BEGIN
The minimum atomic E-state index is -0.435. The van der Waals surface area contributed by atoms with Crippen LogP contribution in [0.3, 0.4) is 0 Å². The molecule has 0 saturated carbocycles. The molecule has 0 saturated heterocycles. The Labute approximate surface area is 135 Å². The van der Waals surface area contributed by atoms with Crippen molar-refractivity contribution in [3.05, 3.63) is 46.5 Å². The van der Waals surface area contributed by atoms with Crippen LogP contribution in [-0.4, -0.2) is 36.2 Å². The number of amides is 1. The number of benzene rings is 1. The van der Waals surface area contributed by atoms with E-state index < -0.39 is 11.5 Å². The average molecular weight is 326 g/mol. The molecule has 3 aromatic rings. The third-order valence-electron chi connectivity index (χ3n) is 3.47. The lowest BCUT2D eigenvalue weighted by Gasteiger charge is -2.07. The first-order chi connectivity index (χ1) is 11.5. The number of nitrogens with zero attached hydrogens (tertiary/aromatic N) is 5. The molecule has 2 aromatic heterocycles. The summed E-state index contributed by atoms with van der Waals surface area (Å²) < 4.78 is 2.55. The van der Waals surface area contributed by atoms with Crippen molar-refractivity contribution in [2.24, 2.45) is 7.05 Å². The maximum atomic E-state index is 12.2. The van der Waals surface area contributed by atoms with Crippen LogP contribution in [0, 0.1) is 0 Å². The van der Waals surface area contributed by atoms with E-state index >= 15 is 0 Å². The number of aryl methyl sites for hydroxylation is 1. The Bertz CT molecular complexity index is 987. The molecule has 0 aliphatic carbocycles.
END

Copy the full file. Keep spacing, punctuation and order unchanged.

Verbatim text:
The minimum atomic E-state index is -0.435. The van der Waals surface area contributed by atoms with Crippen LogP contribution in [0.3, 0.4) is 0 Å². The molecule has 0 saturated carbocycles. The molecule has 0 saturated heterocycles. The Labute approximate surface area is 135 Å². The van der Waals surface area contributed by atoms with Crippen molar-refractivity contribution in [3.05, 3.63) is 46.5 Å². The van der Waals surface area contributed by atoms with Crippen LogP contribution in [-0.4, -0.2) is 36.2 Å². The number of amides is 1. The number of benzene rings is 1. The van der Waals surface area contributed by atoms with E-state index < -0.39 is 11.5 Å². The average molecular weight is 326 g/mol. The molecule has 3 aromatic rings. The third-order valence-electron chi connectivity index (χ3n) is 3.47. The lowest BCUT2D eigenvalue weighted by Gasteiger charge is -2.07. The first-order chi connectivity index (χ1) is 11.5. The number of nitrogens with zero attached hydrogens (tertiary/aromatic N) is 5. The molecule has 2 aromatic heterocycles. The summed E-state index contributed by atoms with van der Waals surface area (Å²) < 4.78 is 2.55. The van der Waals surface area contributed by atoms with Crippen molar-refractivity contribution in [2.24, 2.45) is 7.05 Å². The maximum atomic E-state index is 12.2. The van der Waals surface area contributed by atoms with Crippen LogP contribution in [0, 0.1) is 0 Å². The van der Waals surface area contributed by atoms with E-state index >= 15 is 0 Å². The number of aryl methyl sites for hydroxylation is 1. The Bertz CT molecular complexity index is 987. The molecule has 0 aliphatic carbocycles.